Rob Houwing, Sport24 chief writer
Cape Town – An increasing logjam in the SA conference … and our teams off to a notably back-foot start in combat against New Zealand sides.
Those were the key features of the latest round of Super Rugby, as it affects this country, after all four local outfits were in action on Saturday against overseas opponents.
The results outcome was two wins from four, with the Lions and Sharks prevailing against the Sunwolves in Singapore and Rebels in Durban respectively, the Stormers being edged out by the Hurricanes in Wellington and the Bulls the really big losers at Loftus where the previously under-the-weather Chiefs unexpectedly ran riot against them to the tune of 56-20 and seven tries to two.
It was a sharp correction, all of the wrong kind, for Pote Human’s charges after their otherwise bright start to 2019.
Events in Pretoria will also only have deepened the uncertainty many South African observers are likely to have about which horse to back from the group.
The outcome meant the Bulls slide to fourth on the conference table, now only ahead of the Jaguares who were off this weekend, although the Highvelders do remain well in touch at this stage with all of the trio above them.
Albeit under-strength due to a plague of injuries, last season’s losing finalists the Lions have streaked to the top of the SA log and second overall, courtesy of their bonus-point triumph over the now officially doomed (after 2020, anyway) Japanese outfit.
It seems as good a time as any for them to enter a bye week, as they now do, perhaps with a fair prospect of certain crocked squad members returning to availability in a fortnight.
But it is far from a comfortable lead for the Jo’burgers, as the Sharks (three points behind), Stormers (four adrift) and Bulls (five) all boast a game in hand over them.
So a lottery situation is developing in the conference, although some of the fog may clear a bit when the Sharks tackle their speedy home return derby against the Bulls at Kings Park next Saturday – only three weeks after they were thumped 37-14 at Loftus.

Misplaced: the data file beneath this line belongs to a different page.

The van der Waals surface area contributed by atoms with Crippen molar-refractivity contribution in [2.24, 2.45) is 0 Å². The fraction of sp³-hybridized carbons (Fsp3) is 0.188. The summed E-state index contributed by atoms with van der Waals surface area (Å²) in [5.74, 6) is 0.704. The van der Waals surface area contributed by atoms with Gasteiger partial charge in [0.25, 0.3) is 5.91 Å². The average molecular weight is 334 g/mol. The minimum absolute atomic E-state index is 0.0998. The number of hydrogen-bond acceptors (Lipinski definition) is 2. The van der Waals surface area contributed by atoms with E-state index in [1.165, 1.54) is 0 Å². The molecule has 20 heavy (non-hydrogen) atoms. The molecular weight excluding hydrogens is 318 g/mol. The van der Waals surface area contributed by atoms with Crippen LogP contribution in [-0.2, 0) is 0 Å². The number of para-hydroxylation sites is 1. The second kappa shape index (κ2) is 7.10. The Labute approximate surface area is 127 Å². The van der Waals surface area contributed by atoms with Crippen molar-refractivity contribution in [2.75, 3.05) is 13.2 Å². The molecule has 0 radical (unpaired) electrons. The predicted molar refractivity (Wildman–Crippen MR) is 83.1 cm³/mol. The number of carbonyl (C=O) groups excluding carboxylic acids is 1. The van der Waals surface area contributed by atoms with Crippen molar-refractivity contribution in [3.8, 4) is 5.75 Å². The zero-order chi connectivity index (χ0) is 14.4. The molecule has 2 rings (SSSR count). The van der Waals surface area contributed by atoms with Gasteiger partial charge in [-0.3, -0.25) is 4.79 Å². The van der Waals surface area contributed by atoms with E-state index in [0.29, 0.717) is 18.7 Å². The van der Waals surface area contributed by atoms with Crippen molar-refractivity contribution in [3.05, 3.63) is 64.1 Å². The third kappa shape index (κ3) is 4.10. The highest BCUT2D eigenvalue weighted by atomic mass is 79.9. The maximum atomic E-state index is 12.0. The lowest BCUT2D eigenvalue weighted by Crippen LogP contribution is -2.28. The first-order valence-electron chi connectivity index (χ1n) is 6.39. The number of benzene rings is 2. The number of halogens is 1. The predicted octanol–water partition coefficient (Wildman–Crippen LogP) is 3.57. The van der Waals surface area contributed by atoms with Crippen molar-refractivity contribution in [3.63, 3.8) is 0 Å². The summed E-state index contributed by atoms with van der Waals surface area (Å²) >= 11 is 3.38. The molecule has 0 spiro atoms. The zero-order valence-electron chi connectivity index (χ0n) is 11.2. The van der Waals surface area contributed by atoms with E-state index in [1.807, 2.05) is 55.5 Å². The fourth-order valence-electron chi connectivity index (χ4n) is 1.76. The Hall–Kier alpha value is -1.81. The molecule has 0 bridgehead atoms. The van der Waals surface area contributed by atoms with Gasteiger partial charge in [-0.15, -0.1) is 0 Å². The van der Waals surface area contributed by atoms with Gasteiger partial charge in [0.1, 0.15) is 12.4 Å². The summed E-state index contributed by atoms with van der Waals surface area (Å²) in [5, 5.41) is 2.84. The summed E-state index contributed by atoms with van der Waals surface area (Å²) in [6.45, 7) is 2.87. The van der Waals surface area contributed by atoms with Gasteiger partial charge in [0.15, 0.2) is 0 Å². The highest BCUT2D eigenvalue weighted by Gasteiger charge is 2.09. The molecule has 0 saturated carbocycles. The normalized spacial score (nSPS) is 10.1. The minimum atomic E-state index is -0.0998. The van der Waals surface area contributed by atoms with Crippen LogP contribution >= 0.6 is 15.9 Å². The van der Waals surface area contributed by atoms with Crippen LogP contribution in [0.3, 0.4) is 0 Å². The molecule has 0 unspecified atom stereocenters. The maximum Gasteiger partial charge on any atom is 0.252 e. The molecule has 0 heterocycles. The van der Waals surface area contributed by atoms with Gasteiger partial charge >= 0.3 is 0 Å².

It is already tempting to suggest the Sharks have a strong chance of revenge, especially as the Bulls suffered further unedifying developments against the Mooloo Men with the sight of their ace Springbok No 8 Duane Vermeulen leaving the field before half-time with a knee problem and not returning.
He had been one of few Bulls players doing his utmost up to that point to halt the Chiefs’ handsome charge, through his sheer physicality and ability to slow down the New Zealanders’ swift recycling plans at breakdowns.
Once Vermeulen had left the fray, the tourists – winless beforehand in the season so far – only redoubled their utter dominance of the contest on the deck, although they bossed many other departments as well.
Bulls title-winning legend of old Victor Matfield, on SuperSport commentary and speaking when they were already 31-6 down early in the second half, lamented: “The Bulls are just not doing anything at all on their own terms … the Chiefs are a step quicker with everything they’re doing … it’s a bad day at the office.”
Little subsequently occurred to cast any doubt around the lineout maestro’s observations, although Bok midfielder Jesse Kriel was one home-based player to emerge with honour for a consistently energetic performance.
Still, it is not as though next foes the Sharks were irresistible in Durban against a Rebels side resting several regular first-teamers.
Their general showing was satisfactory more than it was scintillating en route to the 28-14 win; for at least two-thirds of the game the Sharks used largely unsubtle methods to try to break down the Aussies’ defence, creating few opportunities for their lethal wider backs.
And when the ever-sharp Makazole Mapimpi bolted clear for what would have been a deserved and crowd-pleasing second personal try, from long range – it would have given them a few additional minutes to find one more dot-down for a bonus point – his effort was mortifyingly thwarted by television evidence of a needless coat-hanger tackle off the ball by substitute centre Marius Louw that earned the offender a yellow card.
Earlier on, in distant Wellington, the Stormers’ cohesive and powerful pack – even minus main enforcer Eben Etzebeth – had reason to feel peeved about the 34-28 loss to the Hurricanes after their yeoman efforts which were largely undone by the attacking impotence and some defensive frailties in the back division.
Yet a losing bonus point wasn’t the worst outcome from their difficult first game on tour (the toughest on paper for them) and the Blues next up in Auckland hardly screams “Mission Impossible” as they gradually find their Kiwi legs …
Next week’s fixtures (home teams first, all kick-offs SA time):
Friday: Hurricanes v Crusaders, 08:35; Waratahs v Sunwolves, 10:45. Saturday: Blues v Stormers, 08:35; Reds v Rebels, 10:45; Sharks v Bulls, 15:05; Jaguares v Chiefs, 23:40. Byes: Lions, Highlanders, Brumbies.
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